- Biz Cred: Joined Backcountry.com in 2000 as the marketing director and third employee, and is now the company’s Chief Marketing Officer
- Ski Cred: Grew up in California and Georgia, but Utah was the family ski destination growing up; subsequently made his right of passage as a professional ski bum at Snowbird
- Favorite Ski Movie: Blizzard of Aahhh’s
- Biz Cred: Prior to co-founding TripIt, Gregg was the co-founder of discount online travel company Hotwire and former president of Expedia’s luxury travel company Classic Vacations, Inc.
- Ski Cred: Skied for the US Ski Team, and his mom skied in the 1960 Winter Olympics at Squaw Valley
- Favorite Ski Movie: Warren Miller movies were the highlight of his year when they were released each Fall growing up
- Biz Cred: Currently the Chairman and CEO at Butterfield & Robinson, Executive Chairman at Terrapass and Partner at Technology Crossover Ventures; formerly President and CEO of Expedia, Inc. and CEO of IAC Travel (Expedia, Hotels.com, Hotwire and more); serves as a board director at Zillow.com, Glassdoor.com, Terrapass.com, and Butterfield & Robinson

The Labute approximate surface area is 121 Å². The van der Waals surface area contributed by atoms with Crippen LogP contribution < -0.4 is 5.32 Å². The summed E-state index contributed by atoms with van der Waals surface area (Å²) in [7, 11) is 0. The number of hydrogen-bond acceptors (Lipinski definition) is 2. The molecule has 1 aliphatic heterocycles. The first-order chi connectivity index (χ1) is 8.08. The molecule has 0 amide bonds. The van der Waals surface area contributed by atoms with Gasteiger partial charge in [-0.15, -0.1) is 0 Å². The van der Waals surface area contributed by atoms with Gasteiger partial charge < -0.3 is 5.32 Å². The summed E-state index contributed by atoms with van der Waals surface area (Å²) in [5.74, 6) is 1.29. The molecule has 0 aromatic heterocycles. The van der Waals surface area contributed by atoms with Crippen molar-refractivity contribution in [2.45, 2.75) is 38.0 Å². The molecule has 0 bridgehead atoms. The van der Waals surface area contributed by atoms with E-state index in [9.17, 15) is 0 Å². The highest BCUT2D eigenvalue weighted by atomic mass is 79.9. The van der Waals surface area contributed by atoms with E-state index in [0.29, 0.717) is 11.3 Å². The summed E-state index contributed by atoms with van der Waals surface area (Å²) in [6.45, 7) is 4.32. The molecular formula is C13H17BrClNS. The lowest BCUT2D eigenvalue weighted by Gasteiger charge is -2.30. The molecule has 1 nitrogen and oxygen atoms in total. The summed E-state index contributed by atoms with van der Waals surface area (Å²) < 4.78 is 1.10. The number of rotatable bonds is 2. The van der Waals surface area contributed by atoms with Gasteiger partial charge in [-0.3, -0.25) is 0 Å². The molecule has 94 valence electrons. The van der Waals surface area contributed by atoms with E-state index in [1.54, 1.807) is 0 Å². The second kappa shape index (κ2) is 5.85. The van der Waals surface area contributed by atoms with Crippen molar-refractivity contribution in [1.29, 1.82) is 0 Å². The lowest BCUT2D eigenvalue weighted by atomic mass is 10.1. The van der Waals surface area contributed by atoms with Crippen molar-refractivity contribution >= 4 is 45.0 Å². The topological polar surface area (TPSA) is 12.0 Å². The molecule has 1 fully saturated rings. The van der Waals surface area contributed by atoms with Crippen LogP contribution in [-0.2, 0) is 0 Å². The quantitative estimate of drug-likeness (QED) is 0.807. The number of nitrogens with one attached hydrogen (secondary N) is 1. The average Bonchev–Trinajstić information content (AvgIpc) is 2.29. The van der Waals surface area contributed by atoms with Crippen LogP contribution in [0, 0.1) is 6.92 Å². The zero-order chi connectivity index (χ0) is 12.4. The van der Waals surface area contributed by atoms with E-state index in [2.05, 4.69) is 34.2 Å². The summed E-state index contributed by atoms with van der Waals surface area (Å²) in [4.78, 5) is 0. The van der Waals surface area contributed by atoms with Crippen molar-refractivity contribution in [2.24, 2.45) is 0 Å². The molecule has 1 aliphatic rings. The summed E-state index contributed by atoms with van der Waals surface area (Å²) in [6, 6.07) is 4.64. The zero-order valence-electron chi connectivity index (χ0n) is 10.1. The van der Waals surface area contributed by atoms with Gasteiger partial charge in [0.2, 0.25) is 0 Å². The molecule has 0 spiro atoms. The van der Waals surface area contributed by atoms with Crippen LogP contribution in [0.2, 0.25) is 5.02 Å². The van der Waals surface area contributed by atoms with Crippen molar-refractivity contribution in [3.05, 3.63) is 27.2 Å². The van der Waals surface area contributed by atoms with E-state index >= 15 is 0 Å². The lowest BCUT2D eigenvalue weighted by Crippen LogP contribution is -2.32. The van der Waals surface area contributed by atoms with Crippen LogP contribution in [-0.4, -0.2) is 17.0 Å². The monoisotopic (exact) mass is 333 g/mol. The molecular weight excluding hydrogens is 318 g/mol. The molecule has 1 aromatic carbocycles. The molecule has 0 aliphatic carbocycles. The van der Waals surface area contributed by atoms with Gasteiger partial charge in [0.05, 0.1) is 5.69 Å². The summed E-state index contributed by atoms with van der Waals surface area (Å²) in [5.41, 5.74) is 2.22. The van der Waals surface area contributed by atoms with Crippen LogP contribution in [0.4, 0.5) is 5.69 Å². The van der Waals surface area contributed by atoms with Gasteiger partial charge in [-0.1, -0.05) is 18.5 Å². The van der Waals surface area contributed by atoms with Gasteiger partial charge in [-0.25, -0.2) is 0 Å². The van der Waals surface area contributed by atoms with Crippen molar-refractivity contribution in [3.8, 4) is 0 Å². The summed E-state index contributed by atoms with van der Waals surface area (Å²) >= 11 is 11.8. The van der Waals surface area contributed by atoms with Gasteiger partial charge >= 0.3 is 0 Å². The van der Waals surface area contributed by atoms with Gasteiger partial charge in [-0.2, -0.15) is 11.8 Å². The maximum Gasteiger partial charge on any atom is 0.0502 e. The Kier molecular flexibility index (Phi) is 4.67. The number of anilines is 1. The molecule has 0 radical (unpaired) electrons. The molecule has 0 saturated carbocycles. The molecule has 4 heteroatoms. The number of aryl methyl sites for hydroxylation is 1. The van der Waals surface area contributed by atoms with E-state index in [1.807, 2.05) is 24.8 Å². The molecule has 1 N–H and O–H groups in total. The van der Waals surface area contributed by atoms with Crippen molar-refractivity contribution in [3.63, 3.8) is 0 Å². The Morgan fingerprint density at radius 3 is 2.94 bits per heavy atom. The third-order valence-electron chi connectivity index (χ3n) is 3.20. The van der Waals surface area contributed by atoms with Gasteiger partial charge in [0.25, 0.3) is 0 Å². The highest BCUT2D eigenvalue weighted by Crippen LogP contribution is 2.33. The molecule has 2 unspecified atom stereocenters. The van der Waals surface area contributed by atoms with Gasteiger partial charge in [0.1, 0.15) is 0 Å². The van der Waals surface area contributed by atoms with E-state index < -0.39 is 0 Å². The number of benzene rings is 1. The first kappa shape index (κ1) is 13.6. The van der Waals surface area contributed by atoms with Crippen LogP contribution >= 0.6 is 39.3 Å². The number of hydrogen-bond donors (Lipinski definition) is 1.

- Ski Cred: Erik skis, teles and snowboards; honed his skills on the slopes at Mont Saint Sauveur in Quebec and his fiancée confessed to him that their first day skiing together at Squaw Valley locked him in as “passing the test”
The lively discussion stretched for two and a half hours but completely flew by. Being in a marketing role in the ski industry, I was personally left in awe. There were plenty of actionable take-aways for the online travel industry and several over-arching themes seriously worth spending some time thinking about. Here are just a few highlights: